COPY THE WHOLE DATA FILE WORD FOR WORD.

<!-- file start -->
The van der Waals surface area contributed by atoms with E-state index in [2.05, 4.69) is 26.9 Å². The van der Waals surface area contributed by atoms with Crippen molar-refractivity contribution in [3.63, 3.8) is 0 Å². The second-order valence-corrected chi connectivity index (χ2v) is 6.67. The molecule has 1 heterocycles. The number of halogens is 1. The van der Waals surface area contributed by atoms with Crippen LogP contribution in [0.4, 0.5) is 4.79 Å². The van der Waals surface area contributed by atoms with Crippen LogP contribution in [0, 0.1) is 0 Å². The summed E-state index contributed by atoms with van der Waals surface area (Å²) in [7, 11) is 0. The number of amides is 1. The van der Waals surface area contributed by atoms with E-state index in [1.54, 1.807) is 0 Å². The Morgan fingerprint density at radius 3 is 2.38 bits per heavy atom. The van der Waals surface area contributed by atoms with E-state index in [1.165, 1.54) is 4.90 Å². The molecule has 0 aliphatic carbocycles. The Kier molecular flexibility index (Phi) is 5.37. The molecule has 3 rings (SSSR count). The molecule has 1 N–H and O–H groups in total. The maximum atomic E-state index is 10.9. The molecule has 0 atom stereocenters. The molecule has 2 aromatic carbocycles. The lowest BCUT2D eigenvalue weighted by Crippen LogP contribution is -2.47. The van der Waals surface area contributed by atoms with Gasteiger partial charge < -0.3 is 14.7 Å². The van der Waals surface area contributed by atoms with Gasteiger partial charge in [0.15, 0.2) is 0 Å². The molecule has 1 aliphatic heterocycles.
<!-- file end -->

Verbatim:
The van der Waals surface area contributed by atoms with E-state index in [2.05, 4.69) is 26.9 Å². The van der Waals surface area contributed by atoms with Crippen molar-refractivity contribution in [3.63, 3.8) is 0 Å². The second-order valence-corrected chi connectivity index (χ2v) is 6.67. The molecule has 1 heterocycles. The number of halogens is 1. The van der Waals surface area contributed by atoms with Crippen LogP contribution in [0.4, 0.5) is 4.79 Å². The van der Waals surface area contributed by atoms with Crippen LogP contribution in [0, 0.1) is 0 Å². The summed E-state index contributed by atoms with van der Waals surface area (Å²) in [7, 11) is 0. The number of amides is 1. The van der Waals surface area contributed by atoms with E-state index in [1.54, 1.807) is 0 Å². The Morgan fingerprint density at radius 3 is 2.38 bits per heavy atom. The van der Waals surface area contributed by atoms with E-state index in [1.165, 1.54) is 4.90 Å². The molecule has 0 aliphatic carbocycles. The Kier molecular flexibility index (Phi) is 5.37. The molecule has 3 rings (SSSR count). The molecule has 1 N–H and O–H groups in total. The maximum atomic E-state index is 10.9. The molecule has 0 atom stereocenters. The molecule has 2 aromatic carbocycles. The lowest BCUT2D eigenvalue weighted by Crippen LogP contribution is -2.47. The van der Waals surface area contributed by atoms with Gasteiger partial charge < -0.3 is 14.7 Å². The van der Waals surface area contributed by atoms with Gasteiger partial charge in [0.15, 0.2) is 0 Å². The molecule has 1 aliphatic heterocycles.